The catchy saying is known around the world and has even been inducted into the Madison Avenue Advertising Walk of Fame.

‘Virginia is for Lovers’ debuted over 50 years ago, explaining to readers of ‘Modern Bride’ why they should honeymoon in Virginia.

Over the next half-century, ‘Virginia is for Lovers’ has come to mean a lot of different things to different people. It’s not just newlyweds who love Virginia, nestled between Chesapeake Bay on the Atlantic Ocean and the Appalachian Mountains.

Ways to Fall in Love in Virginia


Virginia is the cradle, the battlefield, and the bedroom of American history. Jamestown, founded in 1607, was the first permanent English colony in the New World.

(Thomas Jefferson's plantation, Monticello/ J Looney)

Right next door to Washington, the ‘Commonwealth’ is home to the estates of eight early Presidents, as well as hallowed battlefield and military sites.

Places like Shenandoah National Park and the Blue Ridge Mountains are fabled backbones of Virginia’s natural history. Lush with flora and fauna they are host to fables and current-day outdoor activities, from trail to mountain biking, epic hikes with breathtaking views, camping and backpacking.


Descend from Virginia’s heights to sea level, and you collide with history again, along with current-day thrills.
The rich waters and shores of the Atlantic in Virginia are not only where those first English colonists landed. Today, Virginia Beach holds the Guinness World Record for the longest pleasure beach in the world. Sandy shores stretch for 35 miles, which are also the northern-most warm water beaches on the Eastern Seaboard.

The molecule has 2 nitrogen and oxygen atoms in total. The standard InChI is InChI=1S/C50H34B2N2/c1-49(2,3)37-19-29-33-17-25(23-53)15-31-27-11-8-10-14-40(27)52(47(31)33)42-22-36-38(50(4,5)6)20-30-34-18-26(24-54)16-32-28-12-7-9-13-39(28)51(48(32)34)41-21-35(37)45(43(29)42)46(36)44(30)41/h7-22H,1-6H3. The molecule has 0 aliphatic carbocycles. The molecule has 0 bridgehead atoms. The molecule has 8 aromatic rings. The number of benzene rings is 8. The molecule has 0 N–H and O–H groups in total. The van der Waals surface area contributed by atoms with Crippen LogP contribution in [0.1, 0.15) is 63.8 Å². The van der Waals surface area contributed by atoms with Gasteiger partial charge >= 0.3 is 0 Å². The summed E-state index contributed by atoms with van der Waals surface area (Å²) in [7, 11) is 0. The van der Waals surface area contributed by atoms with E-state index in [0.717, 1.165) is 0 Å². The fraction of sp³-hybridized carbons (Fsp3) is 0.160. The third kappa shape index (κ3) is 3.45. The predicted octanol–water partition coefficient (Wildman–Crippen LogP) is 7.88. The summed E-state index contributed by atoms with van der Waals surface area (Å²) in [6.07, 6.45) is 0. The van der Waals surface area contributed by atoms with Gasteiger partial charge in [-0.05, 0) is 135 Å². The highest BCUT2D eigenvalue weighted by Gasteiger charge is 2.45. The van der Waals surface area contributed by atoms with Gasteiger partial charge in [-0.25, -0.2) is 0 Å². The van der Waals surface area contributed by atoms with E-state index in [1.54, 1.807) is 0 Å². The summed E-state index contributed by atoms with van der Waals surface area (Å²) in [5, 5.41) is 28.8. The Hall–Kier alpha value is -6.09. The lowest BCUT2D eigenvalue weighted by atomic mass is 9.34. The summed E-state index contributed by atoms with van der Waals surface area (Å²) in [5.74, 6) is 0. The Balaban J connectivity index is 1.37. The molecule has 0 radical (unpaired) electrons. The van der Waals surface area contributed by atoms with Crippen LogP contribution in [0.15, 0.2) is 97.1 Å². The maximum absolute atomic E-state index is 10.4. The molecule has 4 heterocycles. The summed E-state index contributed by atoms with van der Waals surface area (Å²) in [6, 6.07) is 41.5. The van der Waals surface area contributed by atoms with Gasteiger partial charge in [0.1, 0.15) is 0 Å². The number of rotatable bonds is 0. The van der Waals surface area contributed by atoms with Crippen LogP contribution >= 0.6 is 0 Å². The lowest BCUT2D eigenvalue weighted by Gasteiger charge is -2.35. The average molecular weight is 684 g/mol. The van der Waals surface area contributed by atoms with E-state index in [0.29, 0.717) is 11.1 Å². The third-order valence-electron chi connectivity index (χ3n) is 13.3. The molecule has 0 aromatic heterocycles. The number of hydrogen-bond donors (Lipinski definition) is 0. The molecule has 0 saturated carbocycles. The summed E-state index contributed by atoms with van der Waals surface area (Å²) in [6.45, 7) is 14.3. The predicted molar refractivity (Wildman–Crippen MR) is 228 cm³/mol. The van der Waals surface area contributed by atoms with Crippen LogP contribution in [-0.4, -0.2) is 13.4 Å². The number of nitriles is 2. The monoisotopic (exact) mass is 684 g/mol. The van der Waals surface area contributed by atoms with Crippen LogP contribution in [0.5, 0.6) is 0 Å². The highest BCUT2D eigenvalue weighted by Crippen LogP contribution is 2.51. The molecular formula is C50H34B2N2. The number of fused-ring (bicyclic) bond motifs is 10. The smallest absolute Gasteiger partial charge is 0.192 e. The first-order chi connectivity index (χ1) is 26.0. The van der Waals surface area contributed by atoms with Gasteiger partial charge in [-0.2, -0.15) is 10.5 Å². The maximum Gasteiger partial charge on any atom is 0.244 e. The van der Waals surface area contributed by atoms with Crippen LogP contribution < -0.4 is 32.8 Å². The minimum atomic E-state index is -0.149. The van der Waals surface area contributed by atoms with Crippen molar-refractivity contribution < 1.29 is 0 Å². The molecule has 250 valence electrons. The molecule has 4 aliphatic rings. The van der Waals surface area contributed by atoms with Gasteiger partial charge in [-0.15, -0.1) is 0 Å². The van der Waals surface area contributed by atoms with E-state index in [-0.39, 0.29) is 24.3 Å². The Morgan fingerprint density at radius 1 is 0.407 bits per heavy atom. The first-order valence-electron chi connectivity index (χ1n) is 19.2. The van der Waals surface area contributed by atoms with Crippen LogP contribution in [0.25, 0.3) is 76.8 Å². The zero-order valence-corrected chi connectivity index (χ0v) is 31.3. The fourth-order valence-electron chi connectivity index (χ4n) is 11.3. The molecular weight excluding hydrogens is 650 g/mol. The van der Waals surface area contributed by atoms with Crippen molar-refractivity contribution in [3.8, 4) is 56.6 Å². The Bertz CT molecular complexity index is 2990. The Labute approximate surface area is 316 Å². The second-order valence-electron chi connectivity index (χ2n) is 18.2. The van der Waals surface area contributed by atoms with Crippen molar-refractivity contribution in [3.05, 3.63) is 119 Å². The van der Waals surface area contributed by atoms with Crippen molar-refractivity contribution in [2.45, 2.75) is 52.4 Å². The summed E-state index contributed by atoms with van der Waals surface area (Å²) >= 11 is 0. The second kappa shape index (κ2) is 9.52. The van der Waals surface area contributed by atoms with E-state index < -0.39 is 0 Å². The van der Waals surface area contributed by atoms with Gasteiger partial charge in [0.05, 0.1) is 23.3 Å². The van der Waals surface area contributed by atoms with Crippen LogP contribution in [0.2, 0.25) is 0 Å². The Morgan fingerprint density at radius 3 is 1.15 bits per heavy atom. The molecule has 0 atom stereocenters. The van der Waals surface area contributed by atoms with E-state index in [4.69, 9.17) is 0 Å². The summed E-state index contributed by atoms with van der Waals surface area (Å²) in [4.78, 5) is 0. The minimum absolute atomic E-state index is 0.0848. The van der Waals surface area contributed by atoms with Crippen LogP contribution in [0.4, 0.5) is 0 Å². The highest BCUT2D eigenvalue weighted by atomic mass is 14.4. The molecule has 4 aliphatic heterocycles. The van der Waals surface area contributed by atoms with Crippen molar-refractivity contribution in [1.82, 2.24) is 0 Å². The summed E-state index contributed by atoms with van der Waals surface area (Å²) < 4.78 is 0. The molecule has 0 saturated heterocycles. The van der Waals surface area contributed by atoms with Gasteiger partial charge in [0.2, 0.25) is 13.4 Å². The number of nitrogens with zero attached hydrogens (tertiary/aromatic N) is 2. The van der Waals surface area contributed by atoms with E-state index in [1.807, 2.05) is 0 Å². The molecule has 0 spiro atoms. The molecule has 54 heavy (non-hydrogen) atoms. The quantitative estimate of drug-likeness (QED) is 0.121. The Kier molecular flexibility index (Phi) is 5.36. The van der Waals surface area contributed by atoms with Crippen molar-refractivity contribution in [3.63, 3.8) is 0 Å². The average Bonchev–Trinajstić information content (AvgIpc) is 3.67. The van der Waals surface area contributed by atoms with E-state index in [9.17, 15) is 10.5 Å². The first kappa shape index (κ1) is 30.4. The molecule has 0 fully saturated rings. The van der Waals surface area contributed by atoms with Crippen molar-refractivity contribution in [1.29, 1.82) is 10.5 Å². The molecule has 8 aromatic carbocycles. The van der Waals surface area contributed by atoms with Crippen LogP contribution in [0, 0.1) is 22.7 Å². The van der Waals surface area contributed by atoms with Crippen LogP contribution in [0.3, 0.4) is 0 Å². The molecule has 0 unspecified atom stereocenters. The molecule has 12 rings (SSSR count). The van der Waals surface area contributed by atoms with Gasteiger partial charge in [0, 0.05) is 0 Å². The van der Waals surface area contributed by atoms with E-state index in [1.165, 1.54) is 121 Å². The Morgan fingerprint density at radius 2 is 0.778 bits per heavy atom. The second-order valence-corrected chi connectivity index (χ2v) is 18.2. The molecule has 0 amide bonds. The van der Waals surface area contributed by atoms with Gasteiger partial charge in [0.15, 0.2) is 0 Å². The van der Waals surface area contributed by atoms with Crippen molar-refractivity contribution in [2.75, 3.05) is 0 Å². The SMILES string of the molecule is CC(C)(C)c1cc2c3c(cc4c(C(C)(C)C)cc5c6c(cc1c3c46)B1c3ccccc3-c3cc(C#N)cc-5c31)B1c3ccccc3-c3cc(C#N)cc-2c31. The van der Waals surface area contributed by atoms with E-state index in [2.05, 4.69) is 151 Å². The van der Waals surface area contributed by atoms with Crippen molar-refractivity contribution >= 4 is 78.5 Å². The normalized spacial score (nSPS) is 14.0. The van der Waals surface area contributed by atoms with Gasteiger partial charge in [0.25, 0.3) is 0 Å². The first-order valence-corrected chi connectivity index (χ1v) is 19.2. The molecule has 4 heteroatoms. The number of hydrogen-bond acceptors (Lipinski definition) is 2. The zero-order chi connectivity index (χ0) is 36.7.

Humans aren’t the only ones who love the fertile waters of storied Chesapeake Bay.

‘Virginia is for Lovers’ takes on new meaning when you discover the state’s most famous local seafood. Oysters thrive in eight different coastal regions in Virginia, each giving a different complex flavor and texture to the mollusk that’s widely considered an aphrodisiac due to its suggestive appearance and abundance of zinc.

This food of love tastes best in proximity to the state’s bay breezes, salt water, sunshine and dockside views, and travelers can join Virginians eating oysters in the state year round, at traditional Chesapeake Bay oyster roasts, marquee events like oyster festivals, as well as at local wineries and breweries and of course, fine dining restaurants.


We may not be traveling to Virginia right now, but we can still infuse a little Virginia love into our own stay-at-home Valentine’s Day or any day we want to share some love, with this delicious oyster recipe, shared with us by Virginia’s Hotel Roanoke. 

With a prestigious AAA Four Diamond Designation testifying to the quality of its dining and hotel experience today, the Tudor-style Hotel Roanoke dates back to the latter half of the 19th century, and is listed on the National Register of Historic Places. We bet local, fried oysters have been on the menu since the beginning. Here’s an upscale version to change up a romantic evening at home.
 

Hotel Roanoke’s Fried Oysters with Crab & Caper Beurre Blanc

Serves 2 as a light, shared treat
·     4 Fresh Medium-size Oysters
·     1 cup Ground Cornmeal
·     1 cup Buttermilk
·     Micro-Arugula
·     Deep-fat fryer
Beurre Blanc: